Oak Mountain Elementary Opens New Innovation Station

Innovation Station at OMES Photo
Students playing with Code-A-Pillar Photo

Students playing with Code-A-Pillar in the new OMES Innovation Station.

Oak Mountain Elementary School students are now enjoying a new state-of-the-art STEM Innovation Station thanks to a $78,159 Toolbox for Education grant from the Lowe’s Charitable and Educational Foundation.

The Innovation Station has a full-scale kitchen with both large and small appliances, multiple types of robotics, Legos/maker space activities, a Chromebook cart, 3-D printers, OSMO coding system to be used on iPads and an interactive whiteboard which will be used to meet the STEM standards. 

“While we have almost completed the lab, we still have a few finishing touches to make, including a new mural for the Innovation Station,” said Principal Debbie Horton.  “We also have a little bit of money left to spend.”

Horton said teachers have been trained on the various technology that was purchased for the Innovation Station.  Teachers are currently using a schedule to take their classes to the new STEM lab regularly to utilize the various components of the lab to teach Science, Technology, Engineering, and Math (STEM) standards.

OMES Innovation Station Kitchen Photo “In the kitchen area they will be able to complete science standards with experiments, math standards of measurement by baking, following the directions of a recipe and so much more,” said Horton. “They will be able to create, problem-solve, and design structures with Legos.  Technologies that will be utilized in the Innovation Station are Bee-Bots, Osmos and Spheros, Dash and Dot to name a few.  Students can code using Chromebooks and iPads.  The possibilities for creating, designing, implementing the engineering standards and delving deeper into science and math standards are unlimited.  We hope to really open up the opportunities for students to see how fun Science, Technology, Engineering, Arts, and Mathematics can be!”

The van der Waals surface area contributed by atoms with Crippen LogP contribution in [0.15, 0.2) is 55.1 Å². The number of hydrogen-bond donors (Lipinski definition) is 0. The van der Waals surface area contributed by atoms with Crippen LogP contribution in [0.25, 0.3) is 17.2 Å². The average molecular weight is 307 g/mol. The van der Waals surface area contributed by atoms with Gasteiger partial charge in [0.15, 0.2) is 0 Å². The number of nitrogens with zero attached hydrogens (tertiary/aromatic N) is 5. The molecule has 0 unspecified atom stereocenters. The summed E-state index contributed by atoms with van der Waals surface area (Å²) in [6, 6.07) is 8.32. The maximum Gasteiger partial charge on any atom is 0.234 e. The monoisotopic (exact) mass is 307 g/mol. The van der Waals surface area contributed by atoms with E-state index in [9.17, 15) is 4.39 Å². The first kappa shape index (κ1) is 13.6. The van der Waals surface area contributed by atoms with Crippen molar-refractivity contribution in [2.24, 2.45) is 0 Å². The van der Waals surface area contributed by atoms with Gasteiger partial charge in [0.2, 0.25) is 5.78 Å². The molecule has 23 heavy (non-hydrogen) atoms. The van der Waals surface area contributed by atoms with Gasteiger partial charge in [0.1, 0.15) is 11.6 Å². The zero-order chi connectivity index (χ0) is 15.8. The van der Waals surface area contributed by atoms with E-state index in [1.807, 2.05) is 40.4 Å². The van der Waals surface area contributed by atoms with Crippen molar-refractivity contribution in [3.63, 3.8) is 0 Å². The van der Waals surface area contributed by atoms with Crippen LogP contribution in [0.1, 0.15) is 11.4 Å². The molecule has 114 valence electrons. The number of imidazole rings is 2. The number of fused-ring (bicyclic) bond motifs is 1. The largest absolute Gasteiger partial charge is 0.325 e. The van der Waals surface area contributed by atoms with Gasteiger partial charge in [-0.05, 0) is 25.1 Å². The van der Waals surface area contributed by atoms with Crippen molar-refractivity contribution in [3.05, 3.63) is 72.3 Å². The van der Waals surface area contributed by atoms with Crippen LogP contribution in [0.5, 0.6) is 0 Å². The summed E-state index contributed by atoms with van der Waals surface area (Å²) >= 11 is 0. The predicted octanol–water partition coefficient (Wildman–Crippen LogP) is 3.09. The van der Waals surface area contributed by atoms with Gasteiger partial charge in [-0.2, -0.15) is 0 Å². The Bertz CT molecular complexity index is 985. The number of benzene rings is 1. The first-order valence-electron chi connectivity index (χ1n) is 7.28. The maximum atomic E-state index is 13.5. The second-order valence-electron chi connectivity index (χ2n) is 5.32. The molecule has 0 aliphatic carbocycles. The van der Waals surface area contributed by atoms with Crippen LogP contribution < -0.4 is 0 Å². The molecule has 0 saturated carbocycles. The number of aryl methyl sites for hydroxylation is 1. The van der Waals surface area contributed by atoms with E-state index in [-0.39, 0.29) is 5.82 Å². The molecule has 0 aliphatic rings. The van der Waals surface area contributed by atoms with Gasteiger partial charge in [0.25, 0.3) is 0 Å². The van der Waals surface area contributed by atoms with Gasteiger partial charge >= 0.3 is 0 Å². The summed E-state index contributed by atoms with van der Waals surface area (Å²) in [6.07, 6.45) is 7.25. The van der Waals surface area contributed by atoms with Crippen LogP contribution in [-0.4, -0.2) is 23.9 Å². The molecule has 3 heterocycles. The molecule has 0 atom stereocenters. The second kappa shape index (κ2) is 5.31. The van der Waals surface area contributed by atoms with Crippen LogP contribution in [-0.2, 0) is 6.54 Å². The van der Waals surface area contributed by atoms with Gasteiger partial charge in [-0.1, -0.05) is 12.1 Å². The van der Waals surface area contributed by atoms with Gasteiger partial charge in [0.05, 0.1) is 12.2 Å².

Oak Mountain Elementary teachers who have already utilized the new space are as excited as the
students about the learning opportunities that await.
“I am in love with Bee-Bots and used them last year as a math game. My students were already excited about creating their own review games using the Bee-Bots,” said third-grade teacher Lindsay Adams.  “They were also really excited about the kitchen area and Lego table. I have many students who are interested in how different things work and I think they are most excited about building things and creating working systems to actually visualize ‘how things work’.”
Adams said at first she thought it was going to be a little overwhelming with 21 students all wanting to try the new technology. “But they were fully engaged with wide eyes as I explained the new technology and equipment. All of my students were asking ‘What are we using first, Ms. Adams?'” she said.
Ferris Smith, a second-grade teacher said it is thrilling for the children to have a place in the school to go for innovation opportunities.
“We went for the first time this week and I was blown away by the way they were learning and teaching their peers about technology and engineering,” Smith said. “The fact that they are programming machines to follow paths and building towers with magnetic linking blocks at this age is so exciting!”
Smith said her students are also very excited about the chance to cook in the kitchen. “There are just so many ways for them to stretch their brains in the STEAM Lab. I am so thankful that we have this place of learning for our students,” she said.


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